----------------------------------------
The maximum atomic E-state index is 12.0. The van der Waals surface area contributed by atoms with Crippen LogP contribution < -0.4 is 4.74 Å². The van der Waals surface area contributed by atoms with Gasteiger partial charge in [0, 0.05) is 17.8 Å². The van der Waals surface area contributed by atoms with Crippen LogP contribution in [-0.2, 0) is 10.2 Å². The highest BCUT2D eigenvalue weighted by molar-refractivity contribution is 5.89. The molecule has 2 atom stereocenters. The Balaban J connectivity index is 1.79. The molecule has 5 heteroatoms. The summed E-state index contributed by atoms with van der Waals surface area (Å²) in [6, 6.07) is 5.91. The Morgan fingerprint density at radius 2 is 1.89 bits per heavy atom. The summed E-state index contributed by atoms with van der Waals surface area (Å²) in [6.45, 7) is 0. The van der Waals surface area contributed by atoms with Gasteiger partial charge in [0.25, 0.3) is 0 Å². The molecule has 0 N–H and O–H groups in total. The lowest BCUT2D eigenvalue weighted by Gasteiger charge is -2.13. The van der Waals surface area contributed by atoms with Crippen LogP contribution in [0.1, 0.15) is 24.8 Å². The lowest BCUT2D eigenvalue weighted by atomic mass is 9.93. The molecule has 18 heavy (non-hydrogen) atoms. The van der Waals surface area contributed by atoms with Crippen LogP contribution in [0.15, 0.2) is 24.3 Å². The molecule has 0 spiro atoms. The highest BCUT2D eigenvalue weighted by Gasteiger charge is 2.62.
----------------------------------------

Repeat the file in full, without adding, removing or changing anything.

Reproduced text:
The maximum atomic E-state index is 12.0. The van der Waals surface area contributed by atoms with Crippen LogP contribution < -0.4 is 4.74 Å². The van der Waals surface area contributed by atoms with Gasteiger partial charge in [0, 0.05) is 17.8 Å². The van der Waals surface area contributed by atoms with Crippen LogP contribution in [-0.2, 0) is 10.2 Å². The highest BCUT2D eigenvalue weighted by molar-refractivity contribution is 5.89. The molecule has 2 atom stereocenters. The Balaban J connectivity index is 1.79. The molecule has 5 heteroatoms. The summed E-state index contributed by atoms with van der Waals surface area (Å²) in [6, 6.07) is 5.91. The Morgan fingerprint density at radius 2 is 1.89 bits per heavy atom. The summed E-state index contributed by atoms with van der Waals surface area (Å²) in [6.45, 7) is 0. The van der Waals surface area contributed by atoms with Gasteiger partial charge in [0.25, 0.3) is 0 Å². The molecule has 0 N–H and O–H groups in total. The lowest BCUT2D eigenvalue weighted by Gasteiger charge is -2.13. The van der Waals surface area contributed by atoms with Crippen LogP contribution in [0.1, 0.15) is 24.8 Å². The lowest BCUT2D eigenvalue weighted by atomic mass is 9.93. The molecule has 18 heavy (non-hydrogen) atoms. The van der Waals surface area contributed by atoms with Crippen LogP contribution in [0.15, 0.2) is 24.3 Å². The molecule has 0 spiro atoms. The highest BCUT2D eigenvalue weighted by Gasteiger charge is 2.62.